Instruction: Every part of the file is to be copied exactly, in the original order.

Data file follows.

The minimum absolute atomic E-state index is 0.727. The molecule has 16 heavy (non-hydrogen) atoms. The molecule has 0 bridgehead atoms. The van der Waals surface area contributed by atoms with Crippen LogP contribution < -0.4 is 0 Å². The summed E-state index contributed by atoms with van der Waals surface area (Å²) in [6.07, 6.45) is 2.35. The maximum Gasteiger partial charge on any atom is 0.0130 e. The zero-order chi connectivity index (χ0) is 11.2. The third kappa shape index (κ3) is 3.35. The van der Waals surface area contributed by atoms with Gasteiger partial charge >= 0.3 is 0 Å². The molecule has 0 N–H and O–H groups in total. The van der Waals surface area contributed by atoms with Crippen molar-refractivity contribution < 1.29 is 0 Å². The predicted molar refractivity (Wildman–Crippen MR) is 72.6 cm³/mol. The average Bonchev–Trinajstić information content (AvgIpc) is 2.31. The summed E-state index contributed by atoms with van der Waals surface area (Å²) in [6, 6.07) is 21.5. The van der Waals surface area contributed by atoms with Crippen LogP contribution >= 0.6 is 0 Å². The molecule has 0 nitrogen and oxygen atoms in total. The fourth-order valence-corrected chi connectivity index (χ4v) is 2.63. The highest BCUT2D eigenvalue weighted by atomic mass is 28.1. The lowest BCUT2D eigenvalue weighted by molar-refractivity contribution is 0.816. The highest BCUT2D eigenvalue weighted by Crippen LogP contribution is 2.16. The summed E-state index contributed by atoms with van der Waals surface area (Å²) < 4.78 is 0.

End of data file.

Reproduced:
The minimum absolute atomic E-state index is 0.727. The molecule has 16 heavy (non-hydrogen) atoms. The molecule has 0 bridgehead atoms. The van der Waals surface area contributed by atoms with Crippen LogP contribution < -0.4 is 0 Å². The summed E-state index contributed by atoms with van der Waals surface area (Å²) in [6.07, 6.45) is 2.35. The maximum Gasteiger partial charge on any atom is 0.0130 e. The zero-order chi connectivity index (χ0) is 11.2. The third kappa shape index (κ3) is 3.35. The van der Waals surface area contributed by atoms with Gasteiger partial charge >= 0.3 is 0 Å². The molecule has 0 N–H and O–H groups in total. The van der Waals surface area contributed by atoms with Crippen molar-refractivity contribution < 1.29 is 0 Å². The predicted molar refractivity (Wildman–Crippen MR) is 72.6 cm³/mol. The average Bonchev–Trinajstić information content (AvgIpc) is 2.31. The summed E-state index contributed by atoms with van der Waals surface area (Å²) in [6, 6.07) is 21.5. The van der Waals surface area contributed by atoms with Crippen LogP contribution >= 0.6 is 0 Å². The molecule has 0 nitrogen and oxygen atoms in total. The fourth-order valence-corrected chi connectivity index (χ4v) is 2.63. The highest BCUT2D eigenvalue weighted by atomic mass is 28.1. The lowest BCUT2D eigenvalue weighted by molar-refractivity contribution is 0.816. The highest BCUT2D eigenvalue weighted by Crippen LogP contribution is 2.16. The summed E-state index contributed by atoms with van der Waals surface area (Å²) < 4.78 is 0.